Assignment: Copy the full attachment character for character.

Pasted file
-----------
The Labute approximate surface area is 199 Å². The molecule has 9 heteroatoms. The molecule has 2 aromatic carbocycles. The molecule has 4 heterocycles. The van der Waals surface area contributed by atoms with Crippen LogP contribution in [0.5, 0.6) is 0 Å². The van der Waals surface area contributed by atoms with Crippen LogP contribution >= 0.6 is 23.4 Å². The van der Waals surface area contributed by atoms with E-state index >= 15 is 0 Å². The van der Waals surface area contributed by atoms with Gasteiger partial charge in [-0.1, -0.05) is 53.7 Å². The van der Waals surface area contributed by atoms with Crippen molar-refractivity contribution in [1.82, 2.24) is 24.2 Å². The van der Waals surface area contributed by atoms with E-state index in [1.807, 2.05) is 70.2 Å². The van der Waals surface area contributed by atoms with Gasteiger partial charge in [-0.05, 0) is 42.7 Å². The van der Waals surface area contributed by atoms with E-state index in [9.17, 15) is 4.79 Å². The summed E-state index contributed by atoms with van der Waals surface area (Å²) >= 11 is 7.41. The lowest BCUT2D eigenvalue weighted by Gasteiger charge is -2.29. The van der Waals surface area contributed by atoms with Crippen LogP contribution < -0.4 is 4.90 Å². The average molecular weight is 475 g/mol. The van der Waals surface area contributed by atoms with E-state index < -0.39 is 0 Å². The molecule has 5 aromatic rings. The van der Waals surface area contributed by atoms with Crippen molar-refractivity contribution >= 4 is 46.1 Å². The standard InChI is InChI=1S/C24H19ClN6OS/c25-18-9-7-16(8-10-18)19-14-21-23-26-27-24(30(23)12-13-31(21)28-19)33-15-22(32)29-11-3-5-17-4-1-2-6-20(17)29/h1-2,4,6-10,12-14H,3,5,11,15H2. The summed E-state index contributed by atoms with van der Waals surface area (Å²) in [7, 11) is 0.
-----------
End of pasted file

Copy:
The Labute approximate surface area is 199 Å². The molecule has 9 heteroatoms. The molecule has 2 aromatic carbocycles. The molecule has 4 heterocycles. The van der Waals surface area contributed by atoms with Crippen LogP contribution in [0.5, 0.6) is 0 Å². The van der Waals surface area contributed by atoms with Crippen LogP contribution >= 0.6 is 23.4 Å². The van der Waals surface area contributed by atoms with E-state index >= 15 is 0 Å². The van der Waals surface area contributed by atoms with Gasteiger partial charge in [-0.1, -0.05) is 53.7 Å². The van der Waals surface area contributed by atoms with Crippen molar-refractivity contribution in [1.82, 2.24) is 24.2 Å². The van der Waals surface area contributed by atoms with E-state index in [1.807, 2.05) is 70.2 Å². The van der Waals surface area contributed by atoms with Gasteiger partial charge in [-0.05, 0) is 42.7 Å². The van der Waals surface area contributed by atoms with E-state index in [9.17, 15) is 4.79 Å². The summed E-state index contributed by atoms with van der Waals surface area (Å²) >= 11 is 7.41. The lowest BCUT2D eigenvalue weighted by Gasteiger charge is -2.29. The van der Waals surface area contributed by atoms with Crippen LogP contribution < -0.4 is 4.90 Å². The average molecular weight is 475 g/mol. The van der Waals surface area contributed by atoms with E-state index < -0.39 is 0 Å². The molecule has 5 aromatic rings. The van der Waals surface area contributed by atoms with Crippen molar-refractivity contribution >= 4 is 46.1 Å². The standard InChI is InChI=1S/C24H19ClN6OS/c25-18-9-7-16(8-10-18)19-14-21-23-26-27-24(30(23)12-13-31(21)28-19)33-15-22(32)29-11-3-5-17-4-1-2-6-20(17)29/h1-2,4,6-10,12-14H,3,5,11,15H2. The summed E-state index contributed by atoms with van der Waals surface area (Å²) in [7, 11) is 0.